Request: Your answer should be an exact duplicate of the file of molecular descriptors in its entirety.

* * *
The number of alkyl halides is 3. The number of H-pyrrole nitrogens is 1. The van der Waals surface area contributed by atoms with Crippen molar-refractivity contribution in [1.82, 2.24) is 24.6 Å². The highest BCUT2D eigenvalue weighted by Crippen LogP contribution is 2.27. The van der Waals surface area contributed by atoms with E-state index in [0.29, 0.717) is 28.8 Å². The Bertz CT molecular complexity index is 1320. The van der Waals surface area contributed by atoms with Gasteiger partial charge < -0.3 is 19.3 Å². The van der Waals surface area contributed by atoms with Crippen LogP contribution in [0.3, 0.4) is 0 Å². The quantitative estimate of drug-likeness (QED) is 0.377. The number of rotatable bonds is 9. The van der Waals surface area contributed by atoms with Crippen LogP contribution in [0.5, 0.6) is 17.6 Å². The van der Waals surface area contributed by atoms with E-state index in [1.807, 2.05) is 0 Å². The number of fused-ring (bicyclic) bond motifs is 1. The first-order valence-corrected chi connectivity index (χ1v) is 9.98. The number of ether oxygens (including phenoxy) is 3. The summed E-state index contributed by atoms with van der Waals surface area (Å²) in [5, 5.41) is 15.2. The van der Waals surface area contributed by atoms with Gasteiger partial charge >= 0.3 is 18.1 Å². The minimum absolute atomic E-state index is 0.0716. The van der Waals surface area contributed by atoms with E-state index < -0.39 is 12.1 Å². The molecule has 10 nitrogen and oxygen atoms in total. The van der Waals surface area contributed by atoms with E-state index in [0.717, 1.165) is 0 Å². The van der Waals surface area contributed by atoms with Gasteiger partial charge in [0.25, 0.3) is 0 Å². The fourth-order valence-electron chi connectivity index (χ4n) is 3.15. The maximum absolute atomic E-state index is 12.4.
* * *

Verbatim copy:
The number of alkyl halides is 3. The number of H-pyrrole nitrogens is 1. The van der Waals surface area contributed by atoms with Crippen molar-refractivity contribution in [1.82, 2.24) is 24.6 Å². The highest BCUT2D eigenvalue weighted by Crippen LogP contribution is 2.27. The van der Waals surface area contributed by atoms with E-state index in [0.29, 0.717) is 28.8 Å². The Bertz CT molecular complexity index is 1320. The van der Waals surface area contributed by atoms with Gasteiger partial charge < -0.3 is 19.3 Å². The van der Waals surface area contributed by atoms with Crippen LogP contribution in [0.3, 0.4) is 0 Å². The quantitative estimate of drug-likeness (QED) is 0.377. The number of rotatable bonds is 9. The van der Waals surface area contributed by atoms with Crippen LogP contribution in [0.5, 0.6) is 17.6 Å². The van der Waals surface area contributed by atoms with E-state index in [1.807, 2.05) is 0 Å². The number of fused-ring (bicyclic) bond motifs is 1. The first-order valence-corrected chi connectivity index (χ1v) is 9.98. The number of ether oxygens (including phenoxy) is 3. The summed E-state index contributed by atoms with van der Waals surface area (Å²) in [5, 5.41) is 15.2. The van der Waals surface area contributed by atoms with Gasteiger partial charge >= 0.3 is 18.1 Å². The minimum absolute atomic E-state index is 0.0716. The van der Waals surface area contributed by atoms with E-state index < -0.39 is 12.1 Å². The molecule has 10 nitrogen and oxygen atoms in total. The van der Waals surface area contributed by atoms with E-state index in [0.717, 1.165) is 0 Å². The van der Waals surface area contributed by atoms with Gasteiger partial charge in [0.25, 0.3) is 0 Å². The fourth-order valence-electron chi connectivity index (χ4n) is 3.15. The maximum absolute atomic E-state index is 12.4.